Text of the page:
By the time Norman proposed, he was 37 and Beatrix 39. ‘It was an equal and creative partnership which led to love. Beatrix saw her path to independence through her writing and Norman was always encouraging. He would have been an escape from her family home, and a chance to enter into a marriage to someone who wouldn’t stop her from writing and creating,’ explains Helen Antrobus of the National Trust, a co-curator of the V&A Museum’s new Beatrix Potter: Drawn To Nature exhibition that celebrates the author’s life and works.
Not everyone, however, was so enamoured. Beatrix’s unbending mother was shocked and deeply disapproved of the union. ‘Her mother didn’t see Norman as a suitable match for her daughter,’ says Helen. ‘She saw his family as being tradespeople, which is ironic considering the Potters were from Lancashire industrialist stock. In her letters with Norman, Beatrix said of her mother, “People who only see her casually do not know how disagreeable she can be when she takes dislikes.”’
And so the engagement wasn’t announced, despite Beatrix wearing Norman’s gold engagement ring. At the end of July 1905, reaching a deadlock, she accompanied her family on holiday to North Wales. Perhaps she hoped to gently bring her parents round to the love match?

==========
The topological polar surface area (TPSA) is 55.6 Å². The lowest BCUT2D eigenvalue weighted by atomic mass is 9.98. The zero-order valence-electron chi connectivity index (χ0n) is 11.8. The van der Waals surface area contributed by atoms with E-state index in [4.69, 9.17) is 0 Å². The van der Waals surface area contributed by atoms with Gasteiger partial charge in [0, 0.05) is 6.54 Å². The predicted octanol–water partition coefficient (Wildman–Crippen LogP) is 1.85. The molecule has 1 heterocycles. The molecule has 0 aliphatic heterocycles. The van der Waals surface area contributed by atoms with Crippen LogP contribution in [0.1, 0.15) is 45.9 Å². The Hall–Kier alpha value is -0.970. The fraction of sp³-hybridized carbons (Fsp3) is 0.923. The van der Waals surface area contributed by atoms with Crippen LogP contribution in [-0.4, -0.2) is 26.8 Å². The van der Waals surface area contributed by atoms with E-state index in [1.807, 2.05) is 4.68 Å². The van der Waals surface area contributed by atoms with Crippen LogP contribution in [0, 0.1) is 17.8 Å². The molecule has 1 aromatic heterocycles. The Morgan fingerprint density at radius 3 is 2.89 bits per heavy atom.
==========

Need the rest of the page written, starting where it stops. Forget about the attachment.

On 24 August she wrote Norman a tongue-in-cheek letter about their future life together – ‘a silly letter all about my rabbits, and the walking stick that I was going to get for him to thrash his wife with’, she recorded in her diary– but he was never to read it. The next morning, she received a telegram from Norman’s sister Millie telling her that he was gravely ill.
Her urgent journey from Wales was to no avail; he had already succumbed to his illness by the time she reached his home. Tragically, Norman had died from a rare form of leukaemia, aged just 37. The potential of their marriage was never to be fulfilled. It was a heartbreak from which Beatrix would never truly recover.
Summoning all her stoicism, she wrote later that she was glad she had not reached London in time to see Norman alive, confessing, ‘I should only have cried and upset him.’
‘But that was far from the whole story,’ Sarah Gristwood says. ‘Months afterwards, Beatrix confessed to his sister Millie that when he proposed: “I thought my story had come right with patience and waiting.” Her engagement present to him had been a drawing of Cinderella’s carriage – the image of an escape. But now the carriage was turned back into a pumpkin.’